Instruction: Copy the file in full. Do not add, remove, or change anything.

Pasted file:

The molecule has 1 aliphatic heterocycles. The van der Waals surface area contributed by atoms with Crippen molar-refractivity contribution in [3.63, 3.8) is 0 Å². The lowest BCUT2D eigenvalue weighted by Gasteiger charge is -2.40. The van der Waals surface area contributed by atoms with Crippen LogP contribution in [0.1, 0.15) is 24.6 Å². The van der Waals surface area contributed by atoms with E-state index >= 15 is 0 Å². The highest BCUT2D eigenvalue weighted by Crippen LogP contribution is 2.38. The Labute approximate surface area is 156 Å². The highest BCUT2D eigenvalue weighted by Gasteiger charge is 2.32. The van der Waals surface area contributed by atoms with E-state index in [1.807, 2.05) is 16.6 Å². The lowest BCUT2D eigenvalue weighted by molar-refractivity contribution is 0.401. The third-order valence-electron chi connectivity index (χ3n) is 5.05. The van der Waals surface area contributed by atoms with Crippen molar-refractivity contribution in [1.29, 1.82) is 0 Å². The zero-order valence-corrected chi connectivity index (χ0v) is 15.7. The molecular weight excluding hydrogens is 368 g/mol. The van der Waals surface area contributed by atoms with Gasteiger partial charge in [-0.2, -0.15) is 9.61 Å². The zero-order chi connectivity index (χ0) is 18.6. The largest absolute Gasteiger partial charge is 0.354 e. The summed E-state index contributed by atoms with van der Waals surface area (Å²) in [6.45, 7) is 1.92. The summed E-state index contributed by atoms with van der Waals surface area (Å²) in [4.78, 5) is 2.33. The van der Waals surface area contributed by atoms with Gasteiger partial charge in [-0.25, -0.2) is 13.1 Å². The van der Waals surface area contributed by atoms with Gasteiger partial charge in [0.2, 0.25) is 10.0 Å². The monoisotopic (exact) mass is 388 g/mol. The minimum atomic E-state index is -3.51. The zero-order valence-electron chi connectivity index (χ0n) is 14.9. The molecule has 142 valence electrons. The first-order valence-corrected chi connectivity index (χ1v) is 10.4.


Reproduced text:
The molecule has 1 aliphatic heterocycles. The van der Waals surface area contributed by atoms with Crippen molar-refractivity contribution in [3.63, 3.8) is 0 Å². The lowest BCUT2D eigenvalue weighted by Gasteiger charge is -2.40. The van der Waals surface area contributed by atoms with Crippen LogP contribution in [0.1, 0.15) is 24.6 Å². The van der Waals surface area contributed by atoms with E-state index >= 15 is 0 Å². The highest BCUT2D eigenvalue weighted by Crippen LogP contribution is 2.38. The Labute approximate surface area is 156 Å². The highest BCUT2D eigenvalue weighted by Gasteiger charge is 2.32. The van der Waals surface area contributed by atoms with E-state index in [1.807, 2.05) is 16.6 Å². The lowest BCUT2D eigenvalue weighted by molar-refractivity contribution is 0.401. The third-order valence-electron chi connectivity index (χ3n) is 5.05. The van der Waals surface area contributed by atoms with Crippen molar-refractivity contribution in [1.29, 1.82) is 0 Å². The zero-order valence-corrected chi connectivity index (χ0v) is 15.7. The molecular weight excluding hydrogens is 368 g/mol. The van der Waals surface area contributed by atoms with Gasteiger partial charge in [-0.2, -0.15) is 9.61 Å². The zero-order chi connectivity index (χ0) is 18.6. The largest absolute Gasteiger partial charge is 0.354 e. The summed E-state index contributed by atoms with van der Waals surface area (Å²) in [6.45, 7) is 1.92. The summed E-state index contributed by atoms with van der Waals surface area (Å²) in [4.78, 5) is 2.33. The van der Waals surface area contributed by atoms with Gasteiger partial charge in [-0.25, -0.2) is 13.1 Å². The van der Waals surface area contributed by atoms with Gasteiger partial charge in [0.2, 0.25) is 10.0 Å². The monoisotopic (exact) mass is 388 g/mol. The minimum atomic E-state index is -3.51. The zero-order valence-electron chi connectivity index (χ0n) is 14.9. The molecule has 142 valence electrons. The first-order valence-corrected chi connectivity index (χ1v) is 10.4.